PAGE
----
« PreviousContinue »
Shall never a bed for me be spread,
Slowly Sir Launfal's eyes grew dim,
Slumber fell like a cloud on him,
2. The crows flapped over by twos and threes,
The little birds sang as if it were
The one day of summer in all the year,
3. Summer besieged it on every side,
But the churlish stone her assaults defied;
Green and broad was every tent,
And out of each a murmur went
LITERARY ANALYSIS.-100. Shall never a bed. Arrange in the direct order. 105. Ere day create, etc. Express this periphrasis in a single word.
109-118. The crows ... degree. What contrast is presented in this stanza? -Point out a picturesque expression ; a fanciful expression ; a striking sim. ile. Show the propriety of the term “outpost" as here used.
119. Summer besieged, etc. Show how the thought suggested as simile in line 115 is here continued as metaphor.
122–125. her pavilions tall... every tent. Explain these expressions as here employed.
4. The drawbridge dropped with a surly clang,
And through the dark arch a charger sprang,
In his siege of three hundred summers long,
Had cast them forth : so, young and strong,
To seek in all climes for the Holy Grail.
And morning in the young knight's heart;
And gloomed by itself apart;
Full as the rain fills the pitcher-plant's cup.
He was ’ware of a leper, crouched by the same,
And a loathing over Sir Launfal came :
The flesh ’neath his armor 'gan shrink and crawl,
Like a frozen waterfall;
LITERARY ANALYSIS.—128-139. The drawbridge ... Grail. Note the powerful manner in which the narrative is managed: the mere structure of the lines suggests a rush and flash.—Point out the element of hyperbole in this stanza.
140, 141. It was morning ... heart. In which line is “morning” used in a literal, in which in a figurative, sense ?--Change the metaphor in line 141 into a simile.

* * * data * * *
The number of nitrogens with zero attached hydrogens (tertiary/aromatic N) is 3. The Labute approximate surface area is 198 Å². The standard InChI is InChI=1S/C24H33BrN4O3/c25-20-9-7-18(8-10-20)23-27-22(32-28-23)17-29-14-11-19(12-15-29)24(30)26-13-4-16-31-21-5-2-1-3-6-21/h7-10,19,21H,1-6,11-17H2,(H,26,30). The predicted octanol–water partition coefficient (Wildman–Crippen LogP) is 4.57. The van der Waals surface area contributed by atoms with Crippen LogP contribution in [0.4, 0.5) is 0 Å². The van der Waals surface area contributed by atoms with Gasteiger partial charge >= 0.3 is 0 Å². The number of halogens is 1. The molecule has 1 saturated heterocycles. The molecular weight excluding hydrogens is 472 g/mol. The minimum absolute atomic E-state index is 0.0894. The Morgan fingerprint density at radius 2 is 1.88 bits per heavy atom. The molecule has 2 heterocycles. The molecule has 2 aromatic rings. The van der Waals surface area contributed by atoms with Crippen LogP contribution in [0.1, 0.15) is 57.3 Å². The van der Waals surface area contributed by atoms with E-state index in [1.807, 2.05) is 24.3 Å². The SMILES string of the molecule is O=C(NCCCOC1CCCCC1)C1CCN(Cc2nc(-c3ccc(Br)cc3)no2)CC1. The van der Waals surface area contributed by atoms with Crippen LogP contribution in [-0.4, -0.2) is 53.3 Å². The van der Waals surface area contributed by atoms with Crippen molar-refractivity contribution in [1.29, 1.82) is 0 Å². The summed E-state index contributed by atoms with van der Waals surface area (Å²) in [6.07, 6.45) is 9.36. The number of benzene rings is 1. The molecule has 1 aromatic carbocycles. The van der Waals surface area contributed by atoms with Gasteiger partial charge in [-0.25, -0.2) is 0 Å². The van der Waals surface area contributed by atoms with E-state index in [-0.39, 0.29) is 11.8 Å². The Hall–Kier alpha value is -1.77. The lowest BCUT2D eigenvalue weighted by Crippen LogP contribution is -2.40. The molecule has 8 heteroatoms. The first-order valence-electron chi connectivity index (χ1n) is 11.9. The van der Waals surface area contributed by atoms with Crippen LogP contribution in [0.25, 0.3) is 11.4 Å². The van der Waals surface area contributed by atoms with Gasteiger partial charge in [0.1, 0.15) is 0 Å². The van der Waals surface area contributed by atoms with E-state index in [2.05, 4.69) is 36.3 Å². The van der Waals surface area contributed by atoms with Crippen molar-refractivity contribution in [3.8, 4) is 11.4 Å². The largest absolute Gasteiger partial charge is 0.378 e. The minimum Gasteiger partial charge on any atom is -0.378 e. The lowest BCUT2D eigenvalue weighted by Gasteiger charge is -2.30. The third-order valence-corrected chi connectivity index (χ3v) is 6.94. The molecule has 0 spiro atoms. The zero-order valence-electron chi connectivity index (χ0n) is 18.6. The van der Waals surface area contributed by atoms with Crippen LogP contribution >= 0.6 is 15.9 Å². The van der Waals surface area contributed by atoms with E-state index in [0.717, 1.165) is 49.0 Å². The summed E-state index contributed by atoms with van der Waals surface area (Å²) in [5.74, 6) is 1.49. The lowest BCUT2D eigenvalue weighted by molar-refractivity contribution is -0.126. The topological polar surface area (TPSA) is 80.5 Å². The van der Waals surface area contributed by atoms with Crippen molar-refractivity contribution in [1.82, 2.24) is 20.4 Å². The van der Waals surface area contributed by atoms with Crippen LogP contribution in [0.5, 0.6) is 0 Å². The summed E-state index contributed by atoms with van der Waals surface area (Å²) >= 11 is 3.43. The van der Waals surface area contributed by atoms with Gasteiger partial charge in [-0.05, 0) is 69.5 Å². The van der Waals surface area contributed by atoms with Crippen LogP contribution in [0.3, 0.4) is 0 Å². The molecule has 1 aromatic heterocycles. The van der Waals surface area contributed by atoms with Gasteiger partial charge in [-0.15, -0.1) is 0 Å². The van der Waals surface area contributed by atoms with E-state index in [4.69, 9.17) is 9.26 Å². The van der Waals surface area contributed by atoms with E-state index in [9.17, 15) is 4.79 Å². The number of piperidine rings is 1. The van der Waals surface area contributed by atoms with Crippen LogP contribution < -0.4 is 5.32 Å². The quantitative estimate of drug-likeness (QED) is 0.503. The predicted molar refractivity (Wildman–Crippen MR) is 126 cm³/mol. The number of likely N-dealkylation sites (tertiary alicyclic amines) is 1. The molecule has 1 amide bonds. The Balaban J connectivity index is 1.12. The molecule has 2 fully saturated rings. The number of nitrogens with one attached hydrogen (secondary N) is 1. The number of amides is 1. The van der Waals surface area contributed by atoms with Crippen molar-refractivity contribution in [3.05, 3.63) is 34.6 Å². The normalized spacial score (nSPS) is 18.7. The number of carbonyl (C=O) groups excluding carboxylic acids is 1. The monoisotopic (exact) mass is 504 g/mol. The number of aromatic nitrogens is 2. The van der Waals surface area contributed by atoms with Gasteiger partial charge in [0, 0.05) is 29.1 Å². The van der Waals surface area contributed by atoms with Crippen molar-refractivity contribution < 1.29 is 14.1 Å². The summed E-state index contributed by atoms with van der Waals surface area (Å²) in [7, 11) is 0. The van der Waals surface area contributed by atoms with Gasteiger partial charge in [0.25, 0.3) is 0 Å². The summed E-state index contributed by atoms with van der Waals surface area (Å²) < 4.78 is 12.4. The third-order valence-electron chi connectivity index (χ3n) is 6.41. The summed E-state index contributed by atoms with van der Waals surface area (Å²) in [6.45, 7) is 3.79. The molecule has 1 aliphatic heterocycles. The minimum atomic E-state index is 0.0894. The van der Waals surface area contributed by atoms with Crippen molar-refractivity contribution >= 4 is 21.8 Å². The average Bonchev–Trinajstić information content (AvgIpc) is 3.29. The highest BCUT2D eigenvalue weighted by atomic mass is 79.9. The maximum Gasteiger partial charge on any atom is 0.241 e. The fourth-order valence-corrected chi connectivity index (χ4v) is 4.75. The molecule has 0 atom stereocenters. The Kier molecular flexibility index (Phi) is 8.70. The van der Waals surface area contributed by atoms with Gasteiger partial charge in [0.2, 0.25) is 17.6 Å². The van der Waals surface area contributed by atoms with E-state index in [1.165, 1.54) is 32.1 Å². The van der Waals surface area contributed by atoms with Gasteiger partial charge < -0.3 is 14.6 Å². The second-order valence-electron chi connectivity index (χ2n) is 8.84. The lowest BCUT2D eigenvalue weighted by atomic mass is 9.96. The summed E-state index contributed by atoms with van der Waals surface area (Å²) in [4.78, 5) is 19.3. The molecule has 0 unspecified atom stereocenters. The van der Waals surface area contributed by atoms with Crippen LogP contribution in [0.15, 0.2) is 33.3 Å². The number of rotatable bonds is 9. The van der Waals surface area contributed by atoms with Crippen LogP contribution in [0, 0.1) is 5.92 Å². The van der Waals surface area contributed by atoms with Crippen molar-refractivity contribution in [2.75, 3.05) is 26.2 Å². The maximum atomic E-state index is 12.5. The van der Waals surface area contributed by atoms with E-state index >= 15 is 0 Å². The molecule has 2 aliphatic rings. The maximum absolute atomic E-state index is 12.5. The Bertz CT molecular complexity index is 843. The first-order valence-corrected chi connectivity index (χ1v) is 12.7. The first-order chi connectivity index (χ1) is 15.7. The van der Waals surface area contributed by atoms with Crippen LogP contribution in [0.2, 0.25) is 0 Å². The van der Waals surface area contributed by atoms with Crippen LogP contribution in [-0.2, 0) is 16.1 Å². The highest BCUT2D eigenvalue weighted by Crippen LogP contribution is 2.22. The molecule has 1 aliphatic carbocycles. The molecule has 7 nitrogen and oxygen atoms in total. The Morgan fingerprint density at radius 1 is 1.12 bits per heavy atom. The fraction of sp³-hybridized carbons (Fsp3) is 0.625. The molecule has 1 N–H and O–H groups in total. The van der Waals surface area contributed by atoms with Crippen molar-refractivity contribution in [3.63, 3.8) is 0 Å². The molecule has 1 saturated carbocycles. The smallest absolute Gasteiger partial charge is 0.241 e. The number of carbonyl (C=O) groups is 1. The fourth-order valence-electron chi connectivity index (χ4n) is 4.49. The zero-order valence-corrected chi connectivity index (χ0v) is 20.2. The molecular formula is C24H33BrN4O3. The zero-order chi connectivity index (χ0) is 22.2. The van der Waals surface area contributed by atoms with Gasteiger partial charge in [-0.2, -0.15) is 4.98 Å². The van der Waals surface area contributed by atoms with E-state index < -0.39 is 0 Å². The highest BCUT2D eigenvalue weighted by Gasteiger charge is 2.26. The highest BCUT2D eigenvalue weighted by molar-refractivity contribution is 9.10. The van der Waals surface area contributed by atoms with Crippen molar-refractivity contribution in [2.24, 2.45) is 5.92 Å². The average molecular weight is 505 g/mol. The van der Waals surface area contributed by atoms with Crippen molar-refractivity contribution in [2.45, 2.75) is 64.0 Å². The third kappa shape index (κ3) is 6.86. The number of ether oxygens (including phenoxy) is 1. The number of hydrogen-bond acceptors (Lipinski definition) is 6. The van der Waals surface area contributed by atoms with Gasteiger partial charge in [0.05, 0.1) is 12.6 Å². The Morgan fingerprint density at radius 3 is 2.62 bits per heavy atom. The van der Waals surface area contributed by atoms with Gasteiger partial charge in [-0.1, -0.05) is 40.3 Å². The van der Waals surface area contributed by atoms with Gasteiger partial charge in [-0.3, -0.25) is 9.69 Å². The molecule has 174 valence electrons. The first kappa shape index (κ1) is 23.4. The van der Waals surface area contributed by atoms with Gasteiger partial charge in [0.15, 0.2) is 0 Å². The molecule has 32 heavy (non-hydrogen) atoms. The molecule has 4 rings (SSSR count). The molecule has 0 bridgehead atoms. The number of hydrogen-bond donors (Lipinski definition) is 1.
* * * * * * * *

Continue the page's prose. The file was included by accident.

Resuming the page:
143-146. Rebuffed ... cap. Is “Rebuffed ” used in a literal or in a figura. tive sense ?~Remark on the verbs "gloomed” and “ brimmed." --Show the felicity of the simile.
147. made morn. Explain.
For this man, so foul and bent of stature,
So he tossed him a piece of gold in scorn.
“ Better to me the poor man's crust,
Who gives from a sense of duty;
That thread of the all-sustaining Beauty
PRELUDE TO PART SECOND. 1. Down swept the chill wind from the mountain peak,
From the snow five thousand summers old;
It had gathered all the cold,
LITERARY ANALYSIS.-159-173. The leper ... before. Point out the antithesis in this stanza; the aphorisms. — Is there any verb to which "he" (line 166) is subject? (Of course, as "he" will not parse, it must in strict grammar be condemned as a solecism.) In what line is the thought brought fully out ?- Point out a metaphor in this stanza.
174-239. To what is the Prelude to Part Second a companion piece? Re. mark on the two.
174-180. Down... bare. Point out an instance of synecdoche in this stanza. --Etymology of “wold” (176) ?
2. The little brook heard it and built a roof
'Neath which he could house him, winter-proof;
3. Sometimes his tinkling waters slipt
Down through a frost-leaved forest-crypt,
4. No mortal builder's most rare device
Could match this winter-palace of ice;
Lest the happy model should be lost,
By the elfin builders of the frost.
LITERARY ANALYSIS. 181-210. The little brook ... frost. The narrative description in these stanzas presents a good example of an exercise of fancy, as contrasted with a work of imagination. Select what you deem the most graceful strokes of fancy; the most picturesque epithets or expressions.-Explain “crypt” (190); "relief” (195); "arabesques” (196).
184. groined. Quote Emerson's use of this verb in the poem of The Problem.
5. Within the hall are song and laughter,
The cheeks of Christmas grow red and jolly,
With lightsome green of ivy and holly;
And belly and tug as a flag in the wind;
Hunted to death in its galleries blind;
Now pausing, now scattering away as in fear,
Like herds of startled deer.
Of Sir Launfal's gray hair it makes a harp,
The icy strings,
Was—“Shelterless, shelterless, shelterless !"
As he shouted the wanderer away from the porch,
The great hall-fire, so cheery and bold,
Through the window-slits of the castle old,
Against the drift of the cold.
LITERARY ANALYSIS.—211-224. Within ... deer. How is the picture of winter dreariness in lines 174-180 intensified by the picture in stanza 5?Point out a personification; a simile.—Explain “corbel” (213); “Yule" (216).- What is meant by “the soot-forest's tangled darks" (223) ?
225-232. But ... shelterless! What, again, is the effect of the juxtaposition of the pictures in stanzas 5 and 6?-Point out a metaphor in stanza 6, and state what you think of it as a figure.
233. flared like a torch. State your opinion of the propriety of this as a predicate to “voice."
233-239. The voice ... cold. Point out a striking predicate in stanza 7.